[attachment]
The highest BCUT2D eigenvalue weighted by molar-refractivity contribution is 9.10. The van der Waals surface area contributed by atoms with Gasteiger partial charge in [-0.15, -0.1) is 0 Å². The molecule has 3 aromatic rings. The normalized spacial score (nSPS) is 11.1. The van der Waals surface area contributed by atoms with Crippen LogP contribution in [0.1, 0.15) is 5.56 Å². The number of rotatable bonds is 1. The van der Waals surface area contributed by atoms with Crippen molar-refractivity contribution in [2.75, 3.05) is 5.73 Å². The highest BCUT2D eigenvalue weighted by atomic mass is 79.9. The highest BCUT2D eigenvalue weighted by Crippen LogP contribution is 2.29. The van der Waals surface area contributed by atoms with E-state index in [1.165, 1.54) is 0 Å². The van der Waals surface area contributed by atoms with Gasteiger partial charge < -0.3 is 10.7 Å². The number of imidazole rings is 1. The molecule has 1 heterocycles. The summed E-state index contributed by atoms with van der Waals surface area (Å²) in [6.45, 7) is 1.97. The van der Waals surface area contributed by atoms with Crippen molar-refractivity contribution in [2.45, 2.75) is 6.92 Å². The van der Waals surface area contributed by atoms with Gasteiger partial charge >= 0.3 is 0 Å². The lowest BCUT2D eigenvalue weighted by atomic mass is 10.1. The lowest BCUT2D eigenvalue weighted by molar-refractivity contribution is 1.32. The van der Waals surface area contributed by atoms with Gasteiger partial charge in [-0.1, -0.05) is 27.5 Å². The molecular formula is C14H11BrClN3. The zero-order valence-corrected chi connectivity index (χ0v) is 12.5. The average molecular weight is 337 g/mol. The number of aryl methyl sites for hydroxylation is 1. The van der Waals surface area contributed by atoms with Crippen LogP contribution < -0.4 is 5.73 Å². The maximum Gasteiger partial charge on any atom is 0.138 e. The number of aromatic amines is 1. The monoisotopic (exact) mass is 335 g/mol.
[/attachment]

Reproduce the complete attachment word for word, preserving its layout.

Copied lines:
The highest BCUT2D eigenvalue weighted by molar-refractivity contribution is 9.10. The van der Waals surface area contributed by atoms with Gasteiger partial charge in [-0.15, -0.1) is 0 Å². The molecule has 3 aromatic rings. The normalized spacial score (nSPS) is 11.1. The van der Waals surface area contributed by atoms with Crippen LogP contribution in [0.1, 0.15) is 5.56 Å². The number of rotatable bonds is 1. The van der Waals surface area contributed by atoms with Crippen molar-refractivity contribution in [2.75, 3.05) is 5.73 Å². The highest BCUT2D eigenvalue weighted by atomic mass is 79.9. The highest BCUT2D eigenvalue weighted by Crippen LogP contribution is 2.29. The van der Waals surface area contributed by atoms with E-state index in [1.165, 1.54) is 0 Å². The van der Waals surface area contributed by atoms with Gasteiger partial charge < -0.3 is 10.7 Å². The number of imidazole rings is 1. The molecule has 1 heterocycles. The summed E-state index contributed by atoms with van der Waals surface area (Å²) in [6.45, 7) is 1.97. The van der Waals surface area contributed by atoms with Crippen molar-refractivity contribution in [2.45, 2.75) is 6.92 Å². The van der Waals surface area contributed by atoms with Gasteiger partial charge >= 0.3 is 0 Å². The lowest BCUT2D eigenvalue weighted by atomic mass is 10.1. The lowest BCUT2D eigenvalue weighted by molar-refractivity contribution is 1.32. The van der Waals surface area contributed by atoms with Gasteiger partial charge in [-0.1, -0.05) is 27.5 Å². The molecular formula is C14H11BrClN3. The zero-order valence-corrected chi connectivity index (χ0v) is 12.5. The average molecular weight is 337 g/mol. The number of aryl methyl sites for hydroxylation is 1. The van der Waals surface area contributed by atoms with Crippen LogP contribution < -0.4 is 5.73 Å². The maximum Gasteiger partial charge on any atom is 0.138 e. The number of aromatic amines is 1. The monoisotopic (exact) mass is 335 g/mol.